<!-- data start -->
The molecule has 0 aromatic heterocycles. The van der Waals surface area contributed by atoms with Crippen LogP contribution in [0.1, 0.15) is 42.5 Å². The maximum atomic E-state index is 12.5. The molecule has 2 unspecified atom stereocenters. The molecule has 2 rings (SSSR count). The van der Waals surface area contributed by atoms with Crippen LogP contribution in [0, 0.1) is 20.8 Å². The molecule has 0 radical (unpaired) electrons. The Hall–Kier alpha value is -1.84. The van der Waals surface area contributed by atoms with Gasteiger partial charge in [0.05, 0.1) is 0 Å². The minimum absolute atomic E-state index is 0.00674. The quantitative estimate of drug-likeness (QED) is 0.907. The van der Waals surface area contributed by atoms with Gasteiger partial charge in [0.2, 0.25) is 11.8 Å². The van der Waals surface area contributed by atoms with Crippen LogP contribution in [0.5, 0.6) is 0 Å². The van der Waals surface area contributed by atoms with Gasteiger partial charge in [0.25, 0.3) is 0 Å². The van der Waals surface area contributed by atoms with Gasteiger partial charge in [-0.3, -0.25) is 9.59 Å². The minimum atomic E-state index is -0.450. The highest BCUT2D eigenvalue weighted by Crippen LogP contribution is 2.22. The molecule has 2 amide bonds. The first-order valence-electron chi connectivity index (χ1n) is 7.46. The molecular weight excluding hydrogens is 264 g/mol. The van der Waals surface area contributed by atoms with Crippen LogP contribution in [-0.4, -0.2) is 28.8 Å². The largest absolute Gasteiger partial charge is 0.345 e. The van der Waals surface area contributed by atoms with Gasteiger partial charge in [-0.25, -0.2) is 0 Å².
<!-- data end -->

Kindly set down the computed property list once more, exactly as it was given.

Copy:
The molecule has 0 aromatic heterocycles. The van der Waals surface area contributed by atoms with Crippen LogP contribution in [0.1, 0.15) is 42.5 Å². The maximum atomic E-state index is 12.5. The molecule has 2 unspecified atom stereocenters. The molecule has 2 rings (SSSR count). The van der Waals surface area contributed by atoms with Crippen LogP contribution in [0, 0.1) is 20.8 Å². The molecule has 0 radical (unpaired) electrons. The Hall–Kier alpha value is -1.84. The van der Waals surface area contributed by atoms with Gasteiger partial charge in [0.05, 0.1) is 0 Å². The minimum absolute atomic E-state index is 0.00674. The quantitative estimate of drug-likeness (QED) is 0.907. The van der Waals surface area contributed by atoms with Gasteiger partial charge in [0.2, 0.25) is 11.8 Å². The van der Waals surface area contributed by atoms with Crippen LogP contribution in [0.5, 0.6) is 0 Å². The van der Waals surface area contributed by atoms with Gasteiger partial charge in [0.25, 0.3) is 0 Å². The van der Waals surface area contributed by atoms with Gasteiger partial charge in [-0.3, -0.25) is 9.59 Å². The minimum atomic E-state index is -0.450. The highest BCUT2D eigenvalue weighted by Crippen LogP contribution is 2.22. The molecule has 2 amide bonds. The first-order valence-electron chi connectivity index (χ1n) is 7.46. The molecular weight excluding hydrogens is 264 g/mol. The van der Waals surface area contributed by atoms with Crippen LogP contribution in [-0.4, -0.2) is 28.8 Å². The largest absolute Gasteiger partial charge is 0.345 e. The van der Waals surface area contributed by atoms with Gasteiger partial charge in [-0.25, -0.2) is 0 Å².